Thence the campaign could only be retrieved by some bold stroke of genius or happy turn of fortune. General Bragg's personal gallantry has been conspicuous on battle fields in this war and in the Mexican, and even his worst enemies do not deny that he has ability, but the preceding conduct of the campaign did not furnish much reason to hope that he could regain by his own efforts that which he had lost, and, disheartened by failures, it was hardly to be expected that he would [161] even seize what Fortune offered. Hope revived for an instant, but only for an instant, at Harrodsburg. Great errors had been committed and great dangers menaced on all sides, but whatever had been the errors and whatever dangers attended other measures, in retreating at the verge of winter, with troops ill-clad and without sufficient food through a destitute country, by wretched roads and over mountains, a desperate policy was adopted. Unless forced to it, a stupendous mistake was made, and if forced to, when the brilliant prospects of but a few days earlier are recalled, it may well be asked, “What reduced the grand Southern army to this extremity?”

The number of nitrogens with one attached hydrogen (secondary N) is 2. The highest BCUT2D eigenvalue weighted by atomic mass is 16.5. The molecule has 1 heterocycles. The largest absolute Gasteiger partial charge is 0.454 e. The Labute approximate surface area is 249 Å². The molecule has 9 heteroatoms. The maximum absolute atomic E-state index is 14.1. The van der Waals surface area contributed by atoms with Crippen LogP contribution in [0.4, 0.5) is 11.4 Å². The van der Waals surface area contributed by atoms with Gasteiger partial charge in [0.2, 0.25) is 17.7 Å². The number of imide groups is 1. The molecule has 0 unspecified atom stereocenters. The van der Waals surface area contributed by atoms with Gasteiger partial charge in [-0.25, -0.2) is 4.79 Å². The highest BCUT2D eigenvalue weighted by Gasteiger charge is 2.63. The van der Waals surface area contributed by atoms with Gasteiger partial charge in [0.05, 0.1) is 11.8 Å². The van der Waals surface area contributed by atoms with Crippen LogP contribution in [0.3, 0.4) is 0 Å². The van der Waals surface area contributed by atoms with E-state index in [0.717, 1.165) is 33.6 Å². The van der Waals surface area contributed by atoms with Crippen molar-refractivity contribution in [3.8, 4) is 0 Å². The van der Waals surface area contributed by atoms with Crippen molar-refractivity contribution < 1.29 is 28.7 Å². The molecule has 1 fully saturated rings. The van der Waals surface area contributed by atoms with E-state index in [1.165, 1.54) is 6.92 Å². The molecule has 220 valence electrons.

By the Kentucky campaign, North Alabama was relieved and Middle Tennessee re-occupied. Nearly 10,000 prisoners, 14,000 stand of small arms, some cannons, and many wagons and mules were captured. The Confederate armies subsisted for six weeks upon the enemy's territory, and during that time received into their ranks more volunteer Kentuckians than they lost men in battle. It cannot be denied, that much was won, and at little cost, comparatively; unless, indeed, we estimate those immense results, which although never actually won, more than once seemed surely ours. It is equally true, that much more might have been gained, and ought to have been gained, possibly ending the war. The campaign began with brilliant successes and terminated ingloriously, and it terminated thus on account of a series of errors and mishaps so unexpected, so inexplicable, and so inconsistent with the abilities of the Commanding General and his Lieutenants, and so fatal, despite the vigilance and experience of his subordinate officers, and the unsurpassed courage, discipline and devotion of the soldiers, that we feel tempted to cry, with the superstitious children of the East, it was Destiny. Allah il Allah, it was God's will.